Virtually all indicators of the likely future for the diversity of life on Earth are heading in the wrong direction, a major new report says. The Global Biodiversity Outlook (GBO) is published as national delegates gather in Brazil under the UN Convention on Biological Diversity.
The Convention commits governments to slow the decline in the richness of living systems by 2010.
The GBO says “unprecedented efforts” will be needed to achieve this aim. It sets out 15 indicators of progress towards the 2010 target, ranging from trends in the extent of wildlife habitats to the build-up of nutrients such as nitrogen which can harm aquatic life.
Only one of the 15 – the area of the world’s surface officially protected for wildlife – is moving in the right direction for biodiversity.
Even here, however, most areas still fall far short of targets to protect 10% of each region with distinctive combinations of species.
The other indicators point to an accelerating decline, which has seen the rates of species extinctions surge to their highest levels since the demise of the dinosaurs 65 million years ago.
Forests continue to be lost at a rate of six million hectares a year – that’s about four times the size of the English county of Yorkshire – and similar trends are noted for marine and coastal ecosystems such as coral reefs, kelp beds and mangrove forests.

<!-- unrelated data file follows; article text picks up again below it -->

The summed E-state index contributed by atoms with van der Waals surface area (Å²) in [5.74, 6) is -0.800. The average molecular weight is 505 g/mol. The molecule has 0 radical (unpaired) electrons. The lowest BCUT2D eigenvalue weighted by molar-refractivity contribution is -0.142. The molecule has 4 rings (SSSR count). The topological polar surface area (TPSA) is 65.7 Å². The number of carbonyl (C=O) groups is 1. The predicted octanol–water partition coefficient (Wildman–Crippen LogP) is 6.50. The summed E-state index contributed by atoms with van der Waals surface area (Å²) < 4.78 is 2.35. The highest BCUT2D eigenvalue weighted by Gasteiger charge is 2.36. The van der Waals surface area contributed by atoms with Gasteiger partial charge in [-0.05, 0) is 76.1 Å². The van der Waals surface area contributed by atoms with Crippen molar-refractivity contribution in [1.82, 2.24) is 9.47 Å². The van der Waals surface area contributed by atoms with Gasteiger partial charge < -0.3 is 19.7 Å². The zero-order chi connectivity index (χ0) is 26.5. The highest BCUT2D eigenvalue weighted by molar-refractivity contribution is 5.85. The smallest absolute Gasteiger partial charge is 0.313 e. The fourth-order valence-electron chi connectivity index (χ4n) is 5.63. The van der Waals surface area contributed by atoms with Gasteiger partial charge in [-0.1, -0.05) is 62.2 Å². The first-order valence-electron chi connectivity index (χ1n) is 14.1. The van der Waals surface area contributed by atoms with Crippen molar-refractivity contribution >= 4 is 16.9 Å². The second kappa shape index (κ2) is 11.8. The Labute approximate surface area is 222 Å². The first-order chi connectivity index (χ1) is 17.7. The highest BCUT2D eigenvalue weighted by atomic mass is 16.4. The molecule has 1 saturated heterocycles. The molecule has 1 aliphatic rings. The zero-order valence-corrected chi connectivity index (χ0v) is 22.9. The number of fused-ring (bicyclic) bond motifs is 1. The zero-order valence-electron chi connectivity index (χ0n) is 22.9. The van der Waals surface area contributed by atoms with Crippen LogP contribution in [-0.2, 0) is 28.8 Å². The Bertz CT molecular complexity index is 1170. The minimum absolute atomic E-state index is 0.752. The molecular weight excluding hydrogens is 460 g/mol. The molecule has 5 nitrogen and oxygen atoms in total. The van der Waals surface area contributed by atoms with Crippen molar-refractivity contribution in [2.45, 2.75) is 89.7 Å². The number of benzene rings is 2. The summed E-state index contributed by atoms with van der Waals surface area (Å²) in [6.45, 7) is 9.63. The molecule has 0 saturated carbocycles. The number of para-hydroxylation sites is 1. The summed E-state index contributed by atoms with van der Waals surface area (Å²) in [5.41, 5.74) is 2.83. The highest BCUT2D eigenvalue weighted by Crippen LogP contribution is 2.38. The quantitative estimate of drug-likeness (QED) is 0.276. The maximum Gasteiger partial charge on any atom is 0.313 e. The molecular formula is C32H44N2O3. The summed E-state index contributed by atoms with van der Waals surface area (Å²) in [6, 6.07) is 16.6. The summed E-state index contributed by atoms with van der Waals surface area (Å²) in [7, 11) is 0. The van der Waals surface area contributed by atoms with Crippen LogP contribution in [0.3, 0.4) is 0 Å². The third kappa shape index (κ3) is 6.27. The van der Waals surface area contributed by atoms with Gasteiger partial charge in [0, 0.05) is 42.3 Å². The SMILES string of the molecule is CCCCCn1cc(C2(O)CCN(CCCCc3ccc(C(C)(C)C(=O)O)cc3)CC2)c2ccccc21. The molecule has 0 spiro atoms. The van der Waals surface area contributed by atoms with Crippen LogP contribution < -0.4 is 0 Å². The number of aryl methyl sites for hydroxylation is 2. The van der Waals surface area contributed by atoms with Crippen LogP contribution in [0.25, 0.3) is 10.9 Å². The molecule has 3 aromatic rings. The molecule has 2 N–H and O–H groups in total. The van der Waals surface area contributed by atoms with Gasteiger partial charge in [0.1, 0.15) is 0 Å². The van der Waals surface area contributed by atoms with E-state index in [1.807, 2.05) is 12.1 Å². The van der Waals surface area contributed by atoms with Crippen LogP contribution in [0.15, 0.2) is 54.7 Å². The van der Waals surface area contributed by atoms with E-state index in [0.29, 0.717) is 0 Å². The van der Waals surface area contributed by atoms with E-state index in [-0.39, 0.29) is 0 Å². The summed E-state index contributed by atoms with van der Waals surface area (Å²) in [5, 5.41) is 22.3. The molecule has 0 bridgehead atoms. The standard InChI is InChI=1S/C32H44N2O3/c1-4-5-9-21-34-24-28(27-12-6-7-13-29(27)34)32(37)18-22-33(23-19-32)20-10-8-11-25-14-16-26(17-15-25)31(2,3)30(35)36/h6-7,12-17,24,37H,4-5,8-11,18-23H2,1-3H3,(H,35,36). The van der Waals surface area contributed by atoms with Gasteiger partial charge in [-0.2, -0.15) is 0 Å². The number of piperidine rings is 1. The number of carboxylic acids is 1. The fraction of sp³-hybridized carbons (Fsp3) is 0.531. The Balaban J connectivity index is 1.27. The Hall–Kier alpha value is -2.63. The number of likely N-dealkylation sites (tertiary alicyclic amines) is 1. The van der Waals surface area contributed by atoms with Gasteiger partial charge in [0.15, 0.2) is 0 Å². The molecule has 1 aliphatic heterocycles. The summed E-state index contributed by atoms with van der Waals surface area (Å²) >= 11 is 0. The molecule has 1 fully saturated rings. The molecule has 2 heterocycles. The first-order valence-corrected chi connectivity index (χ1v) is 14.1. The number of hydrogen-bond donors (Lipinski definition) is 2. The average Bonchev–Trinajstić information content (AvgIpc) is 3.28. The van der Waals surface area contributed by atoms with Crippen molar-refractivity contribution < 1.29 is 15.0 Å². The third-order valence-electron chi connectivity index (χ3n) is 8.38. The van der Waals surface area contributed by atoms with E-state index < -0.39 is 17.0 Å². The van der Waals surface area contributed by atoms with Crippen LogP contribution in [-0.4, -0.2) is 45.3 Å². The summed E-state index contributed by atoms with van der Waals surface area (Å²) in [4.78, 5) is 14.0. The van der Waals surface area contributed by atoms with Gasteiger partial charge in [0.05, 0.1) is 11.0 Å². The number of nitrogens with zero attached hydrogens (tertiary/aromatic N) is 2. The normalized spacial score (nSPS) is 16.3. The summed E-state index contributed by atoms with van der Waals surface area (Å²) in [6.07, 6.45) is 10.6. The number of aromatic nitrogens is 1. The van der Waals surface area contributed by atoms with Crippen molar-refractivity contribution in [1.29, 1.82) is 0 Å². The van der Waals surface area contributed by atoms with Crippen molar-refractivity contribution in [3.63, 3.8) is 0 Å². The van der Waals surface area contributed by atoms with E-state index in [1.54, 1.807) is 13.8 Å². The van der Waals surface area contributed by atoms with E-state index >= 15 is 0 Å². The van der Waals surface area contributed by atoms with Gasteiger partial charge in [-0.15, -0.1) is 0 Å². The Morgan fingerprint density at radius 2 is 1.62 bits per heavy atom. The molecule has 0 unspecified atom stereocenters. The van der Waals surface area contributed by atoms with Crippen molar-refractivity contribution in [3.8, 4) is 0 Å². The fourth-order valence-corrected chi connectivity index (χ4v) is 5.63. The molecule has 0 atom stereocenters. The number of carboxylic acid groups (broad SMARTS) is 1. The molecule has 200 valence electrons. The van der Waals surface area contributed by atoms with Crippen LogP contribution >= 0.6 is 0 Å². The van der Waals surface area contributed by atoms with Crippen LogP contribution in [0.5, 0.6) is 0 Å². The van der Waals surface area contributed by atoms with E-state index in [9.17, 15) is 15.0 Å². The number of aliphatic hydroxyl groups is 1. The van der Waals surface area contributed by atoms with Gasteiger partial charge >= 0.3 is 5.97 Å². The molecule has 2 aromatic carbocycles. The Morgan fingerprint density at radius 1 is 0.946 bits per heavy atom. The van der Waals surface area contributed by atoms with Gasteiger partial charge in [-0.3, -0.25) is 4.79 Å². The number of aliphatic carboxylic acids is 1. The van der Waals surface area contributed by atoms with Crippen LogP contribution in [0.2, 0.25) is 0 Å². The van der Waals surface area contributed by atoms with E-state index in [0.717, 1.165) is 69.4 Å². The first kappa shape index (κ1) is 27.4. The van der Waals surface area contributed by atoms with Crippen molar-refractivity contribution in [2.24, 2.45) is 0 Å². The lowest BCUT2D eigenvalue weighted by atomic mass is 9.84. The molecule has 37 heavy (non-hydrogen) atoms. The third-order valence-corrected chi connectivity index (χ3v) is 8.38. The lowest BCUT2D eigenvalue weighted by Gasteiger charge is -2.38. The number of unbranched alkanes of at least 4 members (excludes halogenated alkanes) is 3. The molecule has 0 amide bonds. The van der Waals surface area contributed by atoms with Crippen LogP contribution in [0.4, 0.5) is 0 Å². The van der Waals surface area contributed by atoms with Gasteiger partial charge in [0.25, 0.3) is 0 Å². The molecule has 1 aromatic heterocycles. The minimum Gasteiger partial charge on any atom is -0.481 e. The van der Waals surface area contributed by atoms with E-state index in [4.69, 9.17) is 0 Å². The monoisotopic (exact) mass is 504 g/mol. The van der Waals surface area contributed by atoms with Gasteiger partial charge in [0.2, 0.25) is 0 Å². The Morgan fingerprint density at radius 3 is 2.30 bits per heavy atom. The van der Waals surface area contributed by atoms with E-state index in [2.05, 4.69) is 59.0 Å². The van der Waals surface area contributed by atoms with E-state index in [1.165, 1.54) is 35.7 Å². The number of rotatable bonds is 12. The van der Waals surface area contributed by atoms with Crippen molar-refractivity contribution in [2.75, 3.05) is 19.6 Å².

The abundance and variety of species continue to fall across the planet, according to an index measuring the percentage of species with good prospects for survival; bird variety is on the decline in every ecosystem type from the oceans to the forests.
Less complete indications are available for other groups of animals and plants, but it is feared they would show a similar picture.
The report stresses that despite the gloomy trends, the target set by the Convention – involving a stabilisation, not a reversal of these losses – is still within reach.
“Meeting the 2010 target is a considerable challenge, but by no means an impossible one,” the GBO notes.
“Unprecedented additional efforts are needed, and these must be squarely focused on addressing the main drivers of biodiversity loss.”
These “drivers” are identified as:
– The loss of habitat, largely through the expansion of agriculture
– Climate change
– The introduction of alien species which can badly disrupt ecosystems after being carried across the world, often accidentally in ship ballast tanks
– Over-exploitation of wildlife, for example through overfishing
– The build-up of nutrients through chemical fertilisers, sewage and air pollution
The great challenge in meeting the biodiversity target comes in the fact that these pressures are currently projected to remain constant or to accelerate in the near future – so slowing the extinction slide would involve major changes over wide areas of human activity.
In the jargon, this requires “mainstreaming” of biodiversity concerns into areas of policy well beyond the remit of the environmental officials and ministers from more than 180 countries meeting in the Brazilian city of Curitiba over the next fortnight.
Unless they can convince their colleagues responsible for agriculture, energy, world trade and industry that losing biodiversity threatens people and economies across the planet, the decisions and pledges they make will do little to reverse the trends identified in this report.
Source: BBC News